Vern Gowdie has been involved in financial planning in Australia since 1986. In 1999, Personal Investor magazine ranked Vern as one of Australia’s Top 50 financial planners.

His previous firm, Gowdie Financial Planning, was recognized in 2004, 2005, 2006 & 2007, by Independent Financial Adviser magazine as one of the top five financial planning firms in Australia.

He is a feature editor to Markets and Money and is Founder and Chairman of the Gowdie Family Wealth and the Gowdie Letter advisory services.

Vern Gowdie

Latest posts by Vern Gowdie (see all)

Leave a Reply

2 Comments on "Bitcoin: The Folly of Millennials"

Notify of
avatar
Sort by:   newest | oldest | most voted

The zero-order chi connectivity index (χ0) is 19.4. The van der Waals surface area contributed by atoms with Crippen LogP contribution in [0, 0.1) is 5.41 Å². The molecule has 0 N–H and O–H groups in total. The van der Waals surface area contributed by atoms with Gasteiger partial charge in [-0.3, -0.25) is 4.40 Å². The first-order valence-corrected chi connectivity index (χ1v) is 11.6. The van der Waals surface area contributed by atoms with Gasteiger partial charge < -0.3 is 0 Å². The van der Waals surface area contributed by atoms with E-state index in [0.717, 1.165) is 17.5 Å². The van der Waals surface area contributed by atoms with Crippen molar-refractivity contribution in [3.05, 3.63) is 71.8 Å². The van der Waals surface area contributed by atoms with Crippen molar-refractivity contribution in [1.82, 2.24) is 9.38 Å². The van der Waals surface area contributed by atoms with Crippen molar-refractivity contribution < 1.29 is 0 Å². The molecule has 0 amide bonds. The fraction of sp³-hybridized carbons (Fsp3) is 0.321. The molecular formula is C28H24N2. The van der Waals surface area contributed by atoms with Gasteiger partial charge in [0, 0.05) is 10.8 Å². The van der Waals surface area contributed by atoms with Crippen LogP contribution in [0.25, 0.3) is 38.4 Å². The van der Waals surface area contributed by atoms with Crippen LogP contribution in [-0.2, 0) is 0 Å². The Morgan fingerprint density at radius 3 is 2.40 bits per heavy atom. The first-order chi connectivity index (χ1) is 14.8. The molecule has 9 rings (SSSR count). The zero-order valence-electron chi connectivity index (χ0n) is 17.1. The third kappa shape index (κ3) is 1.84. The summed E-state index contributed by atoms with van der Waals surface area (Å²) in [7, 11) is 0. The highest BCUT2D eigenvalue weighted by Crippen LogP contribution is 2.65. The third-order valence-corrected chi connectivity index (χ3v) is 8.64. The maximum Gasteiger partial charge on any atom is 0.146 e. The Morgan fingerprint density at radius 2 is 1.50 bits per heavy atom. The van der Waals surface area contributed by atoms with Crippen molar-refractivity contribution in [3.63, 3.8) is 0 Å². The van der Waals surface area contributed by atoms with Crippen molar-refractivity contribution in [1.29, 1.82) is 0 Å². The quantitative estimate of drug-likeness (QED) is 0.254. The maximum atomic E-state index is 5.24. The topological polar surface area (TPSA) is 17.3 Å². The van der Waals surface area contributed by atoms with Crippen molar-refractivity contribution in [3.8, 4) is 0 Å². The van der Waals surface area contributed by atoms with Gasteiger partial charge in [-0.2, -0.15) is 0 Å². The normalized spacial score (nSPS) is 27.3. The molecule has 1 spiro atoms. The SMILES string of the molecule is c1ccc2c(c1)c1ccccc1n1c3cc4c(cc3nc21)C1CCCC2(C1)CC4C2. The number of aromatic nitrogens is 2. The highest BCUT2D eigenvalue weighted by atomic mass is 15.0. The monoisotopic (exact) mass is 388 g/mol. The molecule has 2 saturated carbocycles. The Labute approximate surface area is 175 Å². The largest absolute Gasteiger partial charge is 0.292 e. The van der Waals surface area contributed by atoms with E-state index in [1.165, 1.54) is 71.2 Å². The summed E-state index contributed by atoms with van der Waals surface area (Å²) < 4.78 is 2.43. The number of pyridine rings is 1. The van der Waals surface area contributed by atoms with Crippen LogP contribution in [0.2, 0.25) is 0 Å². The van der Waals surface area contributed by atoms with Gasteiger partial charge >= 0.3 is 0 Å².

Jan Manning
Guest

Vern we read your book last year and put shares into cash as you suggested.
We are still working as semi retirees not wanting to dip into our cash we are 65 years old. Cash is not returning a great amount and yet the stockmarket has continued to climb. Where else can we put our money for a better return. Would appreciate a reply.
Concerned retiree

Wolfe Sharp
Guest

Dear Vern,
You are in disagreement with Jim Rickards on gold. If the Aussie Dollar is so vulnerable as you suggest would it not be a reasonable “protection” to invest in gold shares given the the Australian gold price would escalate significantly?

wpDiscuz
Letters will be edited for clarity, punctuation, spelling and length. Abusive or off-topic comments will not be posted. We will not post all comments.
If you would prefer to email the editor, you can do so by sending an email to letters@marketsandmoney.com.au